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Publication numberUS20080130949 A1
Publication typeApplication
Application numberUS 11/565,264
Publication dateJun 5, 2008
Filing dateNov 30, 2006
Priority dateNov 30, 2006
Publication number11565264, 565264, US 2008/0130949 A1, US 2008/130949 A1, US 20080130949 A1, US 20080130949A1, US 2008130949 A1, US 2008130949A1, US-A1-20080130949, US-A1-2008130949, US2008/0130949A1, US2008/130949A1, US20080130949 A1, US20080130949A1, US2008130949 A1, US2008130949A1
InventorsYuri A. Ivanov, Alexander Sorokin, Christopher R. Wren
Original AssigneeIvanov Yuri A, Alexander Sorokin, Wren Christopher R
Export CitationBiBTeX, EndNote, RefMan
External Links: USPTO, USPTO Assignment, Espacenet
Surveillance System and Method for Tracking and Identifying Objects in Environments
US 20080130949 A1
Abstract
A method and system tracks objects using a surveillance database storing events acquired by a set of sensors and sequences of images acquired by a set of cameras. Sequences of temporally and spatially adjacent events sensed by the set of sensors are linked to form a set of tracklets and stored in the database. Each tracklet has endpoints being either a track-start, track-join, tracklet-merge or tracklet-end node. A subset of sensors is selected, and a subset of tracklets associated with the subset of sensors is identified. A single starting tracklet is selected. All sequences of tracklets temporally and spatially adjacent to the starting tracklet are aggregated to construct a tracklet graph. The track-join nodes and the track-split nodes are disambiguated and eliminated from the track graph to determine a track of the object in the environment.
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Claims(19)
1. A computer implemented method for tracking objects using a surveillance database, the surveillance database storing events acquired by a set of sensors and sequences of images acquired by a set of cameras, each event and image having an associated location and time, the method comprising the steps of:
linking sequences of temporally and spatially adjacent events sensed by the set of sensors to form a set of tracklets, each tracklet beginning with a track-start node, a track-join node or a tracklet-split node and ending with a track-end node, the tracklet-join node or the tracklet-split node, the tracklet-join nodes occurring where multiple preceding tracklets merge to a single successor tracklet and the track-split nodes occurring where a single preceding tracklet diverges to multiple successor tracklets;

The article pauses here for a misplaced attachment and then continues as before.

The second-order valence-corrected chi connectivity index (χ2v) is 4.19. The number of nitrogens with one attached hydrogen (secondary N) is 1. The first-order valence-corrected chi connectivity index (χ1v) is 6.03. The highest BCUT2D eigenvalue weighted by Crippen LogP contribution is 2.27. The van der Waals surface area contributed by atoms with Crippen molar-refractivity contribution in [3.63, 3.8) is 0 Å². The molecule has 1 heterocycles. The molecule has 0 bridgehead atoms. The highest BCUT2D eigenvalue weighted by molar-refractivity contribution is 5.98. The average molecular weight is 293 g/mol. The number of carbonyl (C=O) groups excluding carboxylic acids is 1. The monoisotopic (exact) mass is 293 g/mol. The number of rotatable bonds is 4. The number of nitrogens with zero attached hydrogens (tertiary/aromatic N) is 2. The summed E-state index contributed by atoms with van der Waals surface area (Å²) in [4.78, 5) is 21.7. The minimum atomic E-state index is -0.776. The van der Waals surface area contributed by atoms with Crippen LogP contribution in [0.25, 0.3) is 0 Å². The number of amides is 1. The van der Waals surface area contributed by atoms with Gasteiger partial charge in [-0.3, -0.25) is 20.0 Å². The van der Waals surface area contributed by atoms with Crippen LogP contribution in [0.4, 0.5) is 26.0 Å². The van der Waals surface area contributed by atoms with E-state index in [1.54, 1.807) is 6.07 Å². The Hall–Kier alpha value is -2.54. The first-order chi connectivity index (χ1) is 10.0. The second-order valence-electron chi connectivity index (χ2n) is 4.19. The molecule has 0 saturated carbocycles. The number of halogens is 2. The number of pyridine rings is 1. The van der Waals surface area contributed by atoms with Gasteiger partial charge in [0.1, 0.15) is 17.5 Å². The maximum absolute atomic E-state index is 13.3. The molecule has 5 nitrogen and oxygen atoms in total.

selecting a subset of sensors;
identifying a subset of tracklets associated with the subset of sensors
selecting a single tracklet from the subset of tracklet as a starting tracklet;
aggregating all tracklets temporally and spatially adjacent to the starting tracklet to construct a tracklet graph; and
disambiguating and eliminating the track-join nodes and the track-split nodes from the tracklet graph to determine a track of an object in the environment.
2. The method of claim 1, in which the disambiguating further comprising:
displaying available images temporally and spatially related to the events of the tracklet graph to identify the object.
3. The method of claim 1, in which the sensors are infra-red motion sensors, and the cameras are movable.
4. The method of claim 1, in which the sensors using wireless transmitters for transmitting the events.
5. The method of claim 1, further comprising:
retrieving the sequences of images only when events are detected by sensors in a view of a particular camera.
6. The method of claim 5, further comprising:
directing the particular camera at a general vicinity of the particular sensor when a particular event is sensed.
7. The method of claim 1, in which the aggregating is performed according to temporal and spatial constraints.
8. The method of claim 8, in which the temporal and spatial constraints are selected by a user.
9. The method of claim 8, in which the temporal and spatial constraints are learned over time.
10. The method of claim 1, further comprising:
drawing the track on a floor plan of the environment.
11. The method of claim 1, further comprising:
associating particular sequences of images with the tracklets.
12. The method of claim 11, further comprising:
collecting the particular sequences of images associated with the track as video evidence related to the track and object.
13. The method of claim 1, further comprising:
identifying sensors with cameras at any given time.
14. The method of claim 1, further comprising:
identifying particular events visible in the sequences of images at any given time.
15. The method of claim 14, further comprising:
reducing the video evidence to only images corresponding to visible sensor activations.
16. The method of claim 1, in which the linking step is performed periodically and the set of tracklets are pre-stored in the surveillance database.
17. A system for tracking objects using a surveillance database, the surveillance database storing events acquired by a set of sensors and sequences of images acquired by a set of cameras, each event and image having an associated location and time, the system comprising:
means for linking sequences of temporally and spatially adjacent events sensed by the set of sensors to form a set of tracklets, each tracklet beginning with a track-start node, a track-join node or a tracklet-split node and ending with a track-end node, the tracklet-join node or the tracklet-split node, the tracklet-join nodes occurring where multiple preceding tracklets merge to a single successor tracklet and the track-split nodes occurring where a single preceding tracklet diverges to multiple successor tracklets;